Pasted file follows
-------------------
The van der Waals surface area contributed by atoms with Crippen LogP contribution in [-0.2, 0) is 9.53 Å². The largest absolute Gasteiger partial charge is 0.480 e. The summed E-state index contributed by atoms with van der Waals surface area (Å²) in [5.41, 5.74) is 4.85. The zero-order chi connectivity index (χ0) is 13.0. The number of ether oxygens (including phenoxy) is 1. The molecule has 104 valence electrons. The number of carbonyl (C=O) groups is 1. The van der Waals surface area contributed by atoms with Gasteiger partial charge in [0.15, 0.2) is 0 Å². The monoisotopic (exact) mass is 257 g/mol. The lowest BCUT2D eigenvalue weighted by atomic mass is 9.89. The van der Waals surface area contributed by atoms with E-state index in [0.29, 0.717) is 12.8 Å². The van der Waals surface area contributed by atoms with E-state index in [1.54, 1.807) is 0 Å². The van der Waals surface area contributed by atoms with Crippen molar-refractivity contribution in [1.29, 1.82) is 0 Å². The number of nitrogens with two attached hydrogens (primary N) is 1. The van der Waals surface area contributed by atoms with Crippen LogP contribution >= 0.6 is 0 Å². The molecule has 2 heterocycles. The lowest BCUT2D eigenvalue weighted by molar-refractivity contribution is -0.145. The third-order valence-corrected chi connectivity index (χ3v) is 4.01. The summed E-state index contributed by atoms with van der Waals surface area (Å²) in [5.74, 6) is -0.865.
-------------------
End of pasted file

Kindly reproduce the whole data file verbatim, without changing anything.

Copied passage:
The van der Waals surface area contributed by atoms with Crippen LogP contribution in [-0.2, 0) is 9.53 Å². The largest absolute Gasteiger partial charge is 0.480 e. The summed E-state index contributed by atoms with van der Waals surface area (Å²) in [5.41, 5.74) is 4.85. The zero-order chi connectivity index (χ0) is 13.0. The number of ether oxygens (including phenoxy) is 1. The molecule has 104 valence electrons. The number of carbonyl (C=O) groups is 1. The van der Waals surface area contributed by atoms with Gasteiger partial charge in [0.15, 0.2) is 0 Å². The monoisotopic (exact) mass is 257 g/mol. The lowest BCUT2D eigenvalue weighted by atomic mass is 9.89. The van der Waals surface area contributed by atoms with E-state index in [0.29, 0.717) is 12.8 Å². The van der Waals surface area contributed by atoms with E-state index in [1.54, 1.807) is 0 Å². The van der Waals surface area contributed by atoms with Crippen molar-refractivity contribution in [1.29, 1.82) is 0 Å². The number of nitrogens with two attached hydrogens (primary N) is 1. The van der Waals surface area contributed by atoms with Crippen LogP contribution >= 0.6 is 0 Å². The molecule has 2 heterocycles. The lowest BCUT2D eigenvalue weighted by molar-refractivity contribution is -0.145. The third-order valence-corrected chi connectivity index (χ3v) is 4.01. The summed E-state index contributed by atoms with van der Waals surface area (Å²) in [5.74, 6) is -0.865.